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Plant J. 2004 Oct;40(2):213-24.

Expression of RPS4 in tobacco induces an AvrRps4-independent HR that requires EDS1, SGT1 and HSP90.

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1
The Sainsbury Laboratory, John Innes Centre, Colney Lane, Norwich, NR4 7UH, UK.

Abstract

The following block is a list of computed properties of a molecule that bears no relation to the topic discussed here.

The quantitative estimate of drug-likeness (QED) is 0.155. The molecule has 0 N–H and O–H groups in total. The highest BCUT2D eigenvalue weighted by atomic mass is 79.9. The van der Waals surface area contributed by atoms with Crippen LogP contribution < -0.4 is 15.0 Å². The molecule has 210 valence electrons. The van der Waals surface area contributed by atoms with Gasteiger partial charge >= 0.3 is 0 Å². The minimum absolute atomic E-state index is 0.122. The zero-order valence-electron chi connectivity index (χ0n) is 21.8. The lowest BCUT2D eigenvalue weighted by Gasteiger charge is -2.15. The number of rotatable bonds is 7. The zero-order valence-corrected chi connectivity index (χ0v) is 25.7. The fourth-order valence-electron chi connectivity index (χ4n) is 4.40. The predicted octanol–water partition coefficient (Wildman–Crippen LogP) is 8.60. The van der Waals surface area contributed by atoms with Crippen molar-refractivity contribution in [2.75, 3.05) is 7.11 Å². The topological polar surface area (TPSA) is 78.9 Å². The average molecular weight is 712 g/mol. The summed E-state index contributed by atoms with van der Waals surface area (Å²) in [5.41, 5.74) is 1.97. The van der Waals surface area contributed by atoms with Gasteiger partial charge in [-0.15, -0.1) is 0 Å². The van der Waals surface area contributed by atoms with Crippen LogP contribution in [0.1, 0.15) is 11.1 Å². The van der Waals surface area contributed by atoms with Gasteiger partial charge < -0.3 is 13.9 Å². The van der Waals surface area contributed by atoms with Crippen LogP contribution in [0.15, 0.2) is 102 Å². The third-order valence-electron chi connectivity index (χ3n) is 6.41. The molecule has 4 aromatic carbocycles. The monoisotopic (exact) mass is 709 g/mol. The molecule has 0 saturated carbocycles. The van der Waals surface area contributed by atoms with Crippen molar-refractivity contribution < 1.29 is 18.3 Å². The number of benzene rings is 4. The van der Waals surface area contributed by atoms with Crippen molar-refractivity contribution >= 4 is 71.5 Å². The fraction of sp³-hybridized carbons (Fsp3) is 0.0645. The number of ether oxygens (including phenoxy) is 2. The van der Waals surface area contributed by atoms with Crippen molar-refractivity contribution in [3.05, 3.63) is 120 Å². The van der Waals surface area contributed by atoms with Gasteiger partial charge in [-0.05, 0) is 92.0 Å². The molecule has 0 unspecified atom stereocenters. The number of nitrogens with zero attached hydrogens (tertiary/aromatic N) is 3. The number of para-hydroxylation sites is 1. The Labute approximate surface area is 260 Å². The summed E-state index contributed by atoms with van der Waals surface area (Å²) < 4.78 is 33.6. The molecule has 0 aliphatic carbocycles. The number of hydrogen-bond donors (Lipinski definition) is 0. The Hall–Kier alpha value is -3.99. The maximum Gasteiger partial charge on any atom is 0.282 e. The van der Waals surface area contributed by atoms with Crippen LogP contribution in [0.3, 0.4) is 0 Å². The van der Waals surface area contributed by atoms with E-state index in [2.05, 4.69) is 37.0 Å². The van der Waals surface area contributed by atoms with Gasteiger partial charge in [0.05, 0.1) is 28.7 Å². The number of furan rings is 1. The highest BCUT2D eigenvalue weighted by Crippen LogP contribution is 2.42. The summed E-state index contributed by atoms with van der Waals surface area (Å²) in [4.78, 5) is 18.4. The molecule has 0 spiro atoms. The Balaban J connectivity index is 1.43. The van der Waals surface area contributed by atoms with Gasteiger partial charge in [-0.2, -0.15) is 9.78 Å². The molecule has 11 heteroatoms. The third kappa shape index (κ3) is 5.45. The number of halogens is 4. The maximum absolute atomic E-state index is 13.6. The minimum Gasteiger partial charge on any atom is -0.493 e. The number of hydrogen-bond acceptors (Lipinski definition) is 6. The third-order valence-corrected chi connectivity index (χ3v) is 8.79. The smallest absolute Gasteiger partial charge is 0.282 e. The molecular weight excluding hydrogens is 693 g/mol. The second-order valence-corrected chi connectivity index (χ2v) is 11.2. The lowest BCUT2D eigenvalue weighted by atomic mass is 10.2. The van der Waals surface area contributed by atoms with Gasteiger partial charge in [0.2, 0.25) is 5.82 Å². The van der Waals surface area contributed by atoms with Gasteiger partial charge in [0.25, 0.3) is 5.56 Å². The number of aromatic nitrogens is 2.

The Arabidopsis RPS4 gene belongs to the Toll/interleukin-1 receptor/nucleotide-binding site/leucine-rich repeat (TIR-NB-LRR) class of plant resistance (R) genes. It confers resistance to Pseudomonas syringae carrying the avirulence gene avrRps4. Transient expression of genomic RPS4 driven by the 35S promoter in tobacco leaves induces an AvrRps4-independent hypersensitive response (HR). The same phenotype is seen after expression of a full-length RPS4 cDNA. This indicates that alternative splicing of RPS4 is not involved in this HR. The extent of HR is correlated with RPS4 protein levels. Deletion analyses of RPS4 domains show the TIR domain is required for the HR phenotype. Mutations in the P-loop motif of the NB domain abolish the HR. Using virus-induced gene silencing, we found that the cell death resulting from RPS4 expression is dependent on the three plant signalling components EDS1, SGT1 and HSP90. All these data suggest that heterologous expression of an R gene can result in activation of cell death even in the absence of its cognate avirulence product, and provides a system for studying the RPS4 domains required for HR.

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